UK - Approximately 60% of the UK population not currently saving for retirement claim they cannot afford to put money aside, a study by Scottish Widows has revealed.

Findings from the Scottish Widows Pensions Report 2008 showed the percentage of employees saving adequately for their pension has increased from 49% to 51% - of which 33% expect to rely on defined benefit (DB) schemes and 18% on defined contribution (DC) income - while the number of people not saving at all has dropped to 18%.

Women are still saving less for retirement than men as 22% of non-savers are women compared with 15% of men, although Scottish Widows revealed the gender gap has narrowed to 9% compared with 13% in 2007.

The annual survey of 6,381 people over the age of 18 revealed 65% of “adequate” savers are men, while 45% of individuals saving enough for retirement work in the public sector, even though they account for just one-third of the workforce.

In addition, the figures suggest the role of employer-sponsored pension schemes appears to be in decline, as only 48% of respondents felt their company scheme would help ensure a reasonable standard of living in retirement, compared to 60% in 2007.

The report said the decline of DB schemes and the possibility of ‘levelling down’ benefits “appear to be impacting people’s perceptions about how committed their employer is to maintaining a workplace pension”.

Despite this, the report found more people believe pensions are generally more secure, as 57% described pensions as “very” or “quite safe” savings vehicles compared with 44% in 2007.

The research also showed 18% of respondents are not saving at all, and 60% of these claim they cannot afford to put any money aside for savings, while 44% of those without a private pension believe they will never contribute to one.

Survey results also found 59% of people claim they cannot afford to save any additional assets in the next 12 months, while 61% of people earning between £10,000 (€12,500) and £30,000 a year claim they do not have spare money to put into a pension.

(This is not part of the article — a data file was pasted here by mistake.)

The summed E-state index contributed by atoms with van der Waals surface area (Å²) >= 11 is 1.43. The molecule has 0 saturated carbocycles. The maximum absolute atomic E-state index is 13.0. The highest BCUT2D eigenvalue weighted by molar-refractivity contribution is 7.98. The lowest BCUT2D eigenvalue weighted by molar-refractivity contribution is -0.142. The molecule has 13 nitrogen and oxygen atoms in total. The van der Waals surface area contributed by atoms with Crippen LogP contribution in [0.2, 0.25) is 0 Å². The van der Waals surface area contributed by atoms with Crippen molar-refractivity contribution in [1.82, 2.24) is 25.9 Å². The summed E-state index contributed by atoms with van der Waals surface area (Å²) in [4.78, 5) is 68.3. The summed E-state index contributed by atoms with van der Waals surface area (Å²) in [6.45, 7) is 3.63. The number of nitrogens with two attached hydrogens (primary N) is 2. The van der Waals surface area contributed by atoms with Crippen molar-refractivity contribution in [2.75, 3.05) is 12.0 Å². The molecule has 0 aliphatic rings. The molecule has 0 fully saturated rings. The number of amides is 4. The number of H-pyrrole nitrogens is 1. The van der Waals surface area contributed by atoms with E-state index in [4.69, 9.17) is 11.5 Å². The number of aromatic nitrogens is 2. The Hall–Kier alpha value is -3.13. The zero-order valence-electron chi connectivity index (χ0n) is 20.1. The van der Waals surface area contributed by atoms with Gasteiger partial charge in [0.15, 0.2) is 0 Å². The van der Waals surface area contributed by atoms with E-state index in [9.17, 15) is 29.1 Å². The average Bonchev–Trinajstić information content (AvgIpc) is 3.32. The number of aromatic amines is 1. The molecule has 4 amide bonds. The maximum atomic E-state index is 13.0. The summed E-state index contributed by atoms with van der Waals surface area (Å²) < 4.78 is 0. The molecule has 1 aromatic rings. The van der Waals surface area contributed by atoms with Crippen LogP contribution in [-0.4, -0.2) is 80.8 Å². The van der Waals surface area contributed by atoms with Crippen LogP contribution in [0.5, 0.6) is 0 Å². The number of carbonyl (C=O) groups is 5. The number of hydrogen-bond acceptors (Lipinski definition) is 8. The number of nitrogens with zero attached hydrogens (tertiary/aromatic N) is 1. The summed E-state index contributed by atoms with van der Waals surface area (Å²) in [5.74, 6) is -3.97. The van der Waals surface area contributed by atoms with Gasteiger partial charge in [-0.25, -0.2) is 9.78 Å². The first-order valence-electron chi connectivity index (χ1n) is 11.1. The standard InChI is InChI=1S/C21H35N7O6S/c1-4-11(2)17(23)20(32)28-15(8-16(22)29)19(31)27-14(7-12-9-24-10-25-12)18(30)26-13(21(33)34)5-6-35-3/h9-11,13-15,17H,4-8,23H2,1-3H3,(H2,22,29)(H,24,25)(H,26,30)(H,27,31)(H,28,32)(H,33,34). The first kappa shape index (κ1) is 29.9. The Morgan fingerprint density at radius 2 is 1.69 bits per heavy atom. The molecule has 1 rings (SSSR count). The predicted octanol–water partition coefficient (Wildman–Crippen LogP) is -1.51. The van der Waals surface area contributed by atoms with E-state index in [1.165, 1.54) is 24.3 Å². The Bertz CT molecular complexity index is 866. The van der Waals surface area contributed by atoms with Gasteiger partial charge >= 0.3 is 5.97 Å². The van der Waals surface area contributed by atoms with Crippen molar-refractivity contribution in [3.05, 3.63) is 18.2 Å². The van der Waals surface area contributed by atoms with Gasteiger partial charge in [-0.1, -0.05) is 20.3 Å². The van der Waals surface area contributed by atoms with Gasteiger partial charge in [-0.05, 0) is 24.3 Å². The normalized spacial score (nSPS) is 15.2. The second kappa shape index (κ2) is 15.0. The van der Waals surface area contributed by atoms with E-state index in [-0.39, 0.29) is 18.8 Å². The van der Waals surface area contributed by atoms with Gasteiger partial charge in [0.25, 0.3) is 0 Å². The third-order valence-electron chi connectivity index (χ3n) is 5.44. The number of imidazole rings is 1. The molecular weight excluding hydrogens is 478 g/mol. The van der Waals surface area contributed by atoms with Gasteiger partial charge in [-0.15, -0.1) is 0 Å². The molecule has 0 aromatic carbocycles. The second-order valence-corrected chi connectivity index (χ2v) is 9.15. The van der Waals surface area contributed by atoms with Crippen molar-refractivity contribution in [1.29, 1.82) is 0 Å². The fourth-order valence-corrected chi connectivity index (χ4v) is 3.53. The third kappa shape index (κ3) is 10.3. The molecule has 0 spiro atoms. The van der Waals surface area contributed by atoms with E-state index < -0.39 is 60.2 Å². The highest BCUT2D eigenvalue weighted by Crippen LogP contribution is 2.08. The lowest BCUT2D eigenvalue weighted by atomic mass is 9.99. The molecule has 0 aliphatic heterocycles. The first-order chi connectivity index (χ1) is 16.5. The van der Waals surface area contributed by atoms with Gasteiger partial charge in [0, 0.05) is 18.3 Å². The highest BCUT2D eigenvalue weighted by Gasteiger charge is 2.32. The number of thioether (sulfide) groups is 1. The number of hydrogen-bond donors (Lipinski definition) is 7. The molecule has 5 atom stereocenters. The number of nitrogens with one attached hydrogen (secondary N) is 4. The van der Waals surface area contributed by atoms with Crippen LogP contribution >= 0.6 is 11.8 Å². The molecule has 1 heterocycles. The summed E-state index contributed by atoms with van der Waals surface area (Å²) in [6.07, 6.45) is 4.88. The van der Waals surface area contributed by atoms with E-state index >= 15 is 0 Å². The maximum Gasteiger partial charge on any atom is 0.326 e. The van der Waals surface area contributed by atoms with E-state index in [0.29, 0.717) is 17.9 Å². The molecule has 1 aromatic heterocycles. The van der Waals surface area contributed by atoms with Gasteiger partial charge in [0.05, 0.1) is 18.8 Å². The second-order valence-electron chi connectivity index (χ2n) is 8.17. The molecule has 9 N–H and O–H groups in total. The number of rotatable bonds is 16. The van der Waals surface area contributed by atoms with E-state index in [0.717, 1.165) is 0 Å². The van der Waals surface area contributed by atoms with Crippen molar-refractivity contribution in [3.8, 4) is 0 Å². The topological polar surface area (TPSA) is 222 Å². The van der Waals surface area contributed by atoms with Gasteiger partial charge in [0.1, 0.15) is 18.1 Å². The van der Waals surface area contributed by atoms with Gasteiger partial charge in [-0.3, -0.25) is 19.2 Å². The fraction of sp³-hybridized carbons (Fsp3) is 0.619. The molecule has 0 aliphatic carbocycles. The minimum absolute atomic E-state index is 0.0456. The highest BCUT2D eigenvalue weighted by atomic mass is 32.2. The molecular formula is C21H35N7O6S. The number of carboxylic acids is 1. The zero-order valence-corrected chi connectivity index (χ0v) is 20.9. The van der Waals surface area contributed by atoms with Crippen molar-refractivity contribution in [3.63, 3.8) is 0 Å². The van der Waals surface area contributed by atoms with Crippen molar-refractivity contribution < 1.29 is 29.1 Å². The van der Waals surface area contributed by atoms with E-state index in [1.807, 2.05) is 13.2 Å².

Scottish Widows highlighted evidence suggesting non-savers are more likely to be female, while parents with children under the age of five, the self-employed and people with short-term debt may also be at risk of under-saving or not saving at all.

The annual report - which uses two measures to monitor pension savings behaviour - did reveal the amount of income saved for retirement by workers not in a DB scheme increased from 7.9% in 2007 to 8.7%.

However, it warned this gain - primarily from non-pension savings - was offset by subsequent withdrawals from short-term savings vehicles, such as ISAs, so the overall level of savings held in non-pension vehicles failed to increase.

The report also revealed individuals are less optimistic about their financial futures, as 37% are worried about having no income in retirement, while 32% are pessimistic about short-term finances and 29% are worried about the long-term financial situation.

Ian Naismith, head of pensions market development at Scottish Widows, pointed out while pension savings are starting to rise, “there is the still the real worry that in the current economic environment the nation is not doing enough to prepare for retirement”.

“There is a distinct sense of pessimism emerging from our results, with consumer confidence falling compared to last year,” said Naismith.

“Many people just don’t see how they can afford to put anything extra aside and this doesn’t look to be improving over the coming months. With the cost of living rising and the nation struggling to make ends meet the outlook isn’t getting any brighter,” added Naismith.

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